What about those of us who do not belong to Hillsong? How should we react? As it happened before sitting down to write this article, I read three of Thomas Manton’s sermons that deal with the beginning of James 3 and he makes some appropriate points for us.
“Those that vainly boast of their own faith are most apt to censure others; and they that pretend to religion are wont to take the greatest liberty in rigid and bitter reflections upon the errors of their brethren.”
This is not to say that we are never to judge an action right or wrong; nor can we offer excuses for those who misuse their power to harm people and bring disgrace upon the name of Christ. But we need to be careful to avoid those “rigid and bitter reflections”.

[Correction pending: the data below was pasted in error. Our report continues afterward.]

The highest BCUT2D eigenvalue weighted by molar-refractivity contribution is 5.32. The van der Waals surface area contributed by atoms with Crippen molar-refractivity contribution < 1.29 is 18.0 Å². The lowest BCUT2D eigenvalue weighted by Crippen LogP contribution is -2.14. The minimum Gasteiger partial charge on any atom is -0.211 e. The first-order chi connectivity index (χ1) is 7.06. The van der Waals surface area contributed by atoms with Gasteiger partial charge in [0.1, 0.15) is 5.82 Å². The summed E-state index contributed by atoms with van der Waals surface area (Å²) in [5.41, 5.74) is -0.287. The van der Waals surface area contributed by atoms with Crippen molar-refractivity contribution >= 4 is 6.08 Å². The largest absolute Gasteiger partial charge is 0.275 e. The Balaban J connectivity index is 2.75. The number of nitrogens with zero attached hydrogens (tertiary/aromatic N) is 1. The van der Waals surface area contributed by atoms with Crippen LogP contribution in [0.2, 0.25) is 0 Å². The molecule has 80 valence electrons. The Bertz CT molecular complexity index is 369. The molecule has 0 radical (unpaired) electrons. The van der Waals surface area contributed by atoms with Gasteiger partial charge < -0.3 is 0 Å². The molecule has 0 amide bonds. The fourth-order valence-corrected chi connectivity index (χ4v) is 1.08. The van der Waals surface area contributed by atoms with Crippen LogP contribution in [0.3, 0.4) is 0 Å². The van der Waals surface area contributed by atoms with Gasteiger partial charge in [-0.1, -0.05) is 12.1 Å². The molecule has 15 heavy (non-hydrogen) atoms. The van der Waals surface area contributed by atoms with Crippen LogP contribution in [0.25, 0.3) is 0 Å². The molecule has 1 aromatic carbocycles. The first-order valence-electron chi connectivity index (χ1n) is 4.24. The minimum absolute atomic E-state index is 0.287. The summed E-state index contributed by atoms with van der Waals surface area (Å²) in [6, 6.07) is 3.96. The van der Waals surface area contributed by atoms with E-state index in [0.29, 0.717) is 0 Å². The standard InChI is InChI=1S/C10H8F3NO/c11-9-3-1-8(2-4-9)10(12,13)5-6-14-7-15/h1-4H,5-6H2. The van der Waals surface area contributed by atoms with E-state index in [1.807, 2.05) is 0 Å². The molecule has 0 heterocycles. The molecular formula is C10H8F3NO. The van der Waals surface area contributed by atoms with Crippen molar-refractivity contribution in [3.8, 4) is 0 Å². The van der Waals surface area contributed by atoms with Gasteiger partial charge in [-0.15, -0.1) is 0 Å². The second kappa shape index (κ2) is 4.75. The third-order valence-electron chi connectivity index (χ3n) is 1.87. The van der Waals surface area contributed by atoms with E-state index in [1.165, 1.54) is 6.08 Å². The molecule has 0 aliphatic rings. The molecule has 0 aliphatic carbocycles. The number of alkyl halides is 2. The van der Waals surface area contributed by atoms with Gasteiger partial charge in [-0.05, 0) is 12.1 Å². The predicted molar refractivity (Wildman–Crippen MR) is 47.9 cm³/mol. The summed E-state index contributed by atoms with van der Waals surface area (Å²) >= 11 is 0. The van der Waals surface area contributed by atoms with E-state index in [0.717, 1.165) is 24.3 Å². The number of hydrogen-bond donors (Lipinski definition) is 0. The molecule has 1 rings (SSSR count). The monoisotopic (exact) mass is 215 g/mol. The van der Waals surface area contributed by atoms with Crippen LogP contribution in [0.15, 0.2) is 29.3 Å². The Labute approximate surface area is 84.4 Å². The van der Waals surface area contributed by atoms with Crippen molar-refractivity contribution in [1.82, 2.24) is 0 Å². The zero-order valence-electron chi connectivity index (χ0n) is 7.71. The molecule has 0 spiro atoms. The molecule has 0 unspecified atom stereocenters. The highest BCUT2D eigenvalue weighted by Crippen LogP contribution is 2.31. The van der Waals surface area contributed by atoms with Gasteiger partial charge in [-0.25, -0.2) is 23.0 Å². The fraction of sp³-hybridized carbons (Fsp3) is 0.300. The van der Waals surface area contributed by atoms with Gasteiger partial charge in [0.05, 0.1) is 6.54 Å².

Then we are to examine ourselves. While not on the same scale as Houston, I, as a very minor conference speaker, have sometimes had to stay in hotel rooms in distant cities – with all the attendant temptations. We only need to give into these temptations once to ruin a ministry. Manton’s warning is insightful and challenging.
“Gracious hearts are always looking inward; they inquire most into themselves, are most severe against their own corruptions … a good heart is ready to throw the first stone against itself, John 8:4-5; others can, with much heat, inveigh against other men’s sins, and with a fond indulgence cherish their own.”
I also fear that the Church’s own version of cancel culture will now kick in. In much the same way that corporations and institutions in the West are desperately seeking anything vaguely Russian to cancel (to show they are on the right side), there are Christians who want to purge themselves of any association with any church or Christian organisation that has gone wrong.